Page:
Before The Fighter, the last boxing film I saw was Tyson. The documentary showed boxing to be a sport for which success hinges upon each boxer’s feelings of security, popularity, success and importance in their whole life, not just in the ring. The Fighter claims no differently. Boxing is a battle of confidence as much as a battle of fitness. Many factors must line up in order to hit that winning streak: family relationships, money issues, home and lifestyle, control of substance abuse, a healthy relationship, age, fitness, and perhaps most importantly, finding the right trainer to build them up emotionally and physically. This is little surprise when we take a moment to consider that boxing can be ferocious and injurious, a sport in which players wilfully inflict violence. What an incredibly difficult occupation, given that day-to-day violence is natural to our bodies but not to civilisation.
The life of “Irish” Mickey Ward (Mark Wahlberg in comfortable territory) was not one conducive to boxing success. Living in the shadow of older half-brother Dicky Eklund (Christian Bale), a former mild success in the ring, Mickey’s family sees him as their next stepping stone toward family glory, and as their breadwinner. His success warms the seat for Dicky’s comeback, and their training together is filmed for a documentary of his intended re-emergence. This arrangement is held in place by the firm and manipulative presence of Alice, Mickey’s mother and manager. Mickey’s remote chance of success is set back by Dicky’s unreliability, a symptom of his crack addiction and self-involvement.
The status quo is disrupted by the arrival of Amy Adams’ drawling Charlene, an unsuccessful but intelligent woman who immediately points out Mickey’s poor chances of winning any match organised by his deeply selfish family. This conflict ensemble has produced some incredible performances, in particular Melissa Leo as Alice and Christian Bale’s much-talked-about junkie persona. A friend recently declared ‘I haven’t seen it yet, but Christian Bale you better be good – more than just looking like a junkie.’ Bale’s makeup was certainly impressive, and the actor has yet again dramatically adjusted his physique to fit the role, but he has indeed transfigured his mannerisms, speech and gait to craft a believable and tantalising performance. Bale co-ordinates Dicky’s changeability well, especially the suddenness of his moods and gestures, a trait reminiscent of Ben Kingsley's terrifying Logan from Sexy Beast. Melissa Leo is just as scintillating as the mid-80s glamazon mom who batters all naysayers down with her simplistic emotional blackmail and foul mouth. An attractive, vital-looking woman in real life, Leo transforms herself wonderfully into a shoulder-padded witch, fag dangling ungracefully from gold-overloaded fingers.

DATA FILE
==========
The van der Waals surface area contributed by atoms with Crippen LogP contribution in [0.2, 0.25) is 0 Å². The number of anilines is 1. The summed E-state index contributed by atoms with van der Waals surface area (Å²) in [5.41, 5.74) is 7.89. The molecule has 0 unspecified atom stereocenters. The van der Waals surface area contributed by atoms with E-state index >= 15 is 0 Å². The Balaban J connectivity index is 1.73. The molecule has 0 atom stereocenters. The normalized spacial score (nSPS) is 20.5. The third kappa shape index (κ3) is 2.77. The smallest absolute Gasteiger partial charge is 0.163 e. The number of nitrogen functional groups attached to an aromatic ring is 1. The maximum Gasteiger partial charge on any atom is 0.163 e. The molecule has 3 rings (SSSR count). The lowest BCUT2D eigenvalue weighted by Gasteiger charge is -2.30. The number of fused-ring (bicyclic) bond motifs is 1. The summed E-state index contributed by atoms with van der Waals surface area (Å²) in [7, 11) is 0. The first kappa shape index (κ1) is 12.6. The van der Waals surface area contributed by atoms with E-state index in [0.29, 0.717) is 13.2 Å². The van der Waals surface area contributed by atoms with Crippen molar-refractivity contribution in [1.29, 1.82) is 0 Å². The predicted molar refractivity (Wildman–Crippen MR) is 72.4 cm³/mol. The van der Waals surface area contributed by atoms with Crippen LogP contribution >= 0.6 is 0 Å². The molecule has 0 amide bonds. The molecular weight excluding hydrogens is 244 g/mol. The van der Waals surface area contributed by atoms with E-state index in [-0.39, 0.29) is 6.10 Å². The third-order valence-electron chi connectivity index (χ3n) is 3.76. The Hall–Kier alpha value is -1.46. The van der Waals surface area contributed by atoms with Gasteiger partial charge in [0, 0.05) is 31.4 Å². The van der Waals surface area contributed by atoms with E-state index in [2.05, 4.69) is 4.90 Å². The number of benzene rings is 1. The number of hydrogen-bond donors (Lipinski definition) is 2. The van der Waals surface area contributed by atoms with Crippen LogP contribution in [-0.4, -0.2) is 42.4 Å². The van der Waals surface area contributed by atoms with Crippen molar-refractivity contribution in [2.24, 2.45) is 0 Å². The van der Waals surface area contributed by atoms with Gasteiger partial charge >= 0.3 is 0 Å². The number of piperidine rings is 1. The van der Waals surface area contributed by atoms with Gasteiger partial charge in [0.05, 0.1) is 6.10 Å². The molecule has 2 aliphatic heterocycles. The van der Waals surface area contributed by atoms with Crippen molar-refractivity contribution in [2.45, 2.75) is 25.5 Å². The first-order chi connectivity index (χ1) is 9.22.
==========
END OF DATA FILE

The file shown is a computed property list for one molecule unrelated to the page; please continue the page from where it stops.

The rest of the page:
Mickey’s hometown of Lowe is painted masterfully as a faded and lacklustre district, impoverished and unsophisticated. To say Lowe has a robust community life isn’t quite truthful, gossip and grudge being the key features of local bar and diner scenes. What might be a spate of ‘Poverty Tourism’ (Winter’s Bone, Precious) is certainly an opportunity for creating cinematic character, and adding weight to a protagonist’s plight. It needn’t be ugly, necessarily, but what you might call ‘beautifully realised’. For instance, the only exception to the dusty, bleached-out look of the film is the startling red of blood in the ring and the shimmer of customised boxing robes. Perfect period costuming adds to the feeling of tiredness, awakening nostalgia.
Perhaps the most triumphant set furnishing of The Fighter is the leering presence of Mickey’s seven “ugly sisters” who all live at home with their mother and seem to share a collective brain and personality, formed like putty by Alice’s hand. These girls are at once the most comic and repulsive aspect of the film, a deeply sad demarcation of Alice’s dominion over her children, and yet a hilarious example of group fashion mentality: these are girls who could pass as slowly malfunctioning, partly electrocuted eighties robots.
Somewhat regrettably, The Fighter is structured as an up-and-down sports film, despite the fleshiest and strongest aspects being its dramatic sequences. It therefore contains excessive montage – including the ubiquitous training montage, and the familiar technique of splicing sports footage with other scenes to compare two characters' progress. Least enjoyable are emotional workout scenes set to rousing stadium/classic rock. A final match to galvanise the futures and relationships of the cast is unsurprisingly scheduled for the third act, and built up to on a distinctly 45 degree beeline. Despite this, The Fighter is one of the better examples of sports-themed cinema. It’s well written, clearly realised and certainly doesn’t pander, the complexity of relationships left intact for the audience to unravel. For fighting enthusiasts, the ring scenes are very well choreographed and director David O. Russell made the unusual, but wise decision not to splice historical footage with staged footage. The difficulty of reproducing a real, recorded event was very much worth the trouble.
The fighter is perhaps not a film with an unexpected twist, but being based on the true story of the Ward brothers and Mickey’s rise to light welterweight greatness, it has that extra level of heart-warming, “we’ll show you” kind of redemptive pleasure to it. A definite underdog story, and a study of character worthy of rapt attention.